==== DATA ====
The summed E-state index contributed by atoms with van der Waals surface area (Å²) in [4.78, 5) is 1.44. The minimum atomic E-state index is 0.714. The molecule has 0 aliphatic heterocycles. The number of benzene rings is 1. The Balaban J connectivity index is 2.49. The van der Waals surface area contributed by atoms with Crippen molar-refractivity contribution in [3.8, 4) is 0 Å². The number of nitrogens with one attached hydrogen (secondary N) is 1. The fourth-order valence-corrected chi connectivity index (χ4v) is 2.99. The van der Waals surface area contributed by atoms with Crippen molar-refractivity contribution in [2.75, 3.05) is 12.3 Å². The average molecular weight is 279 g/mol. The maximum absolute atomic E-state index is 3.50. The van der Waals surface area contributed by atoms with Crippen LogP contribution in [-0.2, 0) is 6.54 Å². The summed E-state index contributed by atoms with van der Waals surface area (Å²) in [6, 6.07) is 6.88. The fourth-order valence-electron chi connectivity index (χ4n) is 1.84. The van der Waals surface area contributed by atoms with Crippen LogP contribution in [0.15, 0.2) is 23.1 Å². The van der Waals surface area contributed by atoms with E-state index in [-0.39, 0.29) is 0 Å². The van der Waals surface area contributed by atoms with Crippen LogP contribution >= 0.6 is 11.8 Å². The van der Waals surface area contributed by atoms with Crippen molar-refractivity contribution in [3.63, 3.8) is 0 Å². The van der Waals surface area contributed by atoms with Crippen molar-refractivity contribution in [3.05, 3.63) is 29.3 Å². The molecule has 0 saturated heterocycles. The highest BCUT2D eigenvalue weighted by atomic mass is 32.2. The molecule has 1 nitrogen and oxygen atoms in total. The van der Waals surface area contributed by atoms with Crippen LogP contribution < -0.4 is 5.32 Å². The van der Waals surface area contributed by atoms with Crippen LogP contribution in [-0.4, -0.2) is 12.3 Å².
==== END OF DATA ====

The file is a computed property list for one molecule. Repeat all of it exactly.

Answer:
The summed E-state index contributed by atoms with van der Waals surface area (Å²) in [4.78, 5) is 1.44. The minimum atomic E-state index is 0.714. The molecule has 0 aliphatic heterocycles. The number of benzene rings is 1. The Balaban J connectivity index is 2.49. The van der Waals surface area contributed by atoms with Crippen molar-refractivity contribution in [3.8, 4) is 0 Å². The number of nitrogens with one attached hydrogen (secondary N) is 1. The fourth-order valence-corrected chi connectivity index (χ4v) is 2.99. The van der Waals surface area contributed by atoms with Crippen molar-refractivity contribution in [2.75, 3.05) is 12.3 Å². The average molecular weight is 279 g/mol. The maximum absolute atomic E-state index is 3.50. The van der Waals surface area contributed by atoms with Crippen LogP contribution in [-0.2, 0) is 6.54 Å². The summed E-state index contributed by atoms with van der Waals surface area (Å²) in [6, 6.07) is 6.88. The fourth-order valence-electron chi connectivity index (χ4n) is 1.84. The van der Waals surface area contributed by atoms with Crippen LogP contribution in [0.15, 0.2) is 23.1 Å². The van der Waals surface area contributed by atoms with E-state index in [-0.39, 0.29) is 0 Å². The van der Waals surface area contributed by atoms with Crippen LogP contribution >= 0.6 is 11.8 Å². The van der Waals surface area contributed by atoms with Crippen molar-refractivity contribution in [3.63, 3.8) is 0 Å². The van der Waals surface area contributed by atoms with Crippen molar-refractivity contribution in [3.05, 3.63) is 29.3 Å². The molecule has 0 saturated heterocycles. The highest BCUT2D eigenvalue weighted by atomic mass is 32.2. The molecule has 1 nitrogen and oxygen atoms in total. The van der Waals surface area contributed by atoms with Crippen LogP contribution < -0.4 is 5.32 Å². The van der Waals surface area contributed by atoms with Crippen LogP contribution in [-0.4, -0.2) is 12.3 Å².